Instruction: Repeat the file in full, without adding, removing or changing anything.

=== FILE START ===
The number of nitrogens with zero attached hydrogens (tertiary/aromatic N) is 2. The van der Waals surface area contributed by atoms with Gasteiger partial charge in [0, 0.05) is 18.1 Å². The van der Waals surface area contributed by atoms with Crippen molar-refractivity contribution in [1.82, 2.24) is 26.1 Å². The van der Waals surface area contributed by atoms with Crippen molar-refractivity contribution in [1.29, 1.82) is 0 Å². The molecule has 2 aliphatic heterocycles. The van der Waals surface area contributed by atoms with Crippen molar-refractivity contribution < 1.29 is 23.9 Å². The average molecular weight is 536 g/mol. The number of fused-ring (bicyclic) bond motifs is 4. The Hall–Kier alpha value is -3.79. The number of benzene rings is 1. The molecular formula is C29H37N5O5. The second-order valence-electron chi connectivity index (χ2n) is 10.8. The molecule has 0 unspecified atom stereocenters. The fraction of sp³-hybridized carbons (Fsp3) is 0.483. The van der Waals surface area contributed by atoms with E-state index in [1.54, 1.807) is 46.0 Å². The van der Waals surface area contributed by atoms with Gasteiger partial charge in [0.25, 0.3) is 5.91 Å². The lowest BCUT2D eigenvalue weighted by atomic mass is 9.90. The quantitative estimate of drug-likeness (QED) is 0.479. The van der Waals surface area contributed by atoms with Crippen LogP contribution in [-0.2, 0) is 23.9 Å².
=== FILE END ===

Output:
The number of nitrogens with zero attached hydrogens (tertiary/aromatic N) is 2. The van der Waals surface area contributed by atoms with Gasteiger partial charge in [0, 0.05) is 18.1 Å². The van der Waals surface area contributed by atoms with Crippen molar-refractivity contribution in [1.82, 2.24) is 26.1 Å². The van der Waals surface area contributed by atoms with Crippen molar-refractivity contribution in [1.29, 1.82) is 0 Å². The molecule has 2 aliphatic heterocycles. The van der Waals surface area contributed by atoms with Crippen molar-refractivity contribution < 1.29 is 23.9 Å². The average molecular weight is 536 g/mol. The number of fused-ring (bicyclic) bond motifs is 4. The Hall–Kier alpha value is -3.79. The number of benzene rings is 1. The molecular formula is C29H37N5O5. The second-order valence-electron chi connectivity index (χ2n) is 10.8. The molecule has 0 unspecified atom stereocenters. The fraction of sp³-hybridized carbons (Fsp3) is 0.483. The van der Waals surface area contributed by atoms with E-state index in [1.54, 1.807) is 46.0 Å². The van der Waals surface area contributed by atoms with Gasteiger partial charge in [0.25, 0.3) is 5.91 Å². The lowest BCUT2D eigenvalue weighted by atomic mass is 9.90. The quantitative estimate of drug-likeness (QED) is 0.479. The van der Waals surface area contributed by atoms with Crippen LogP contribution in [-0.2, 0) is 23.9 Å².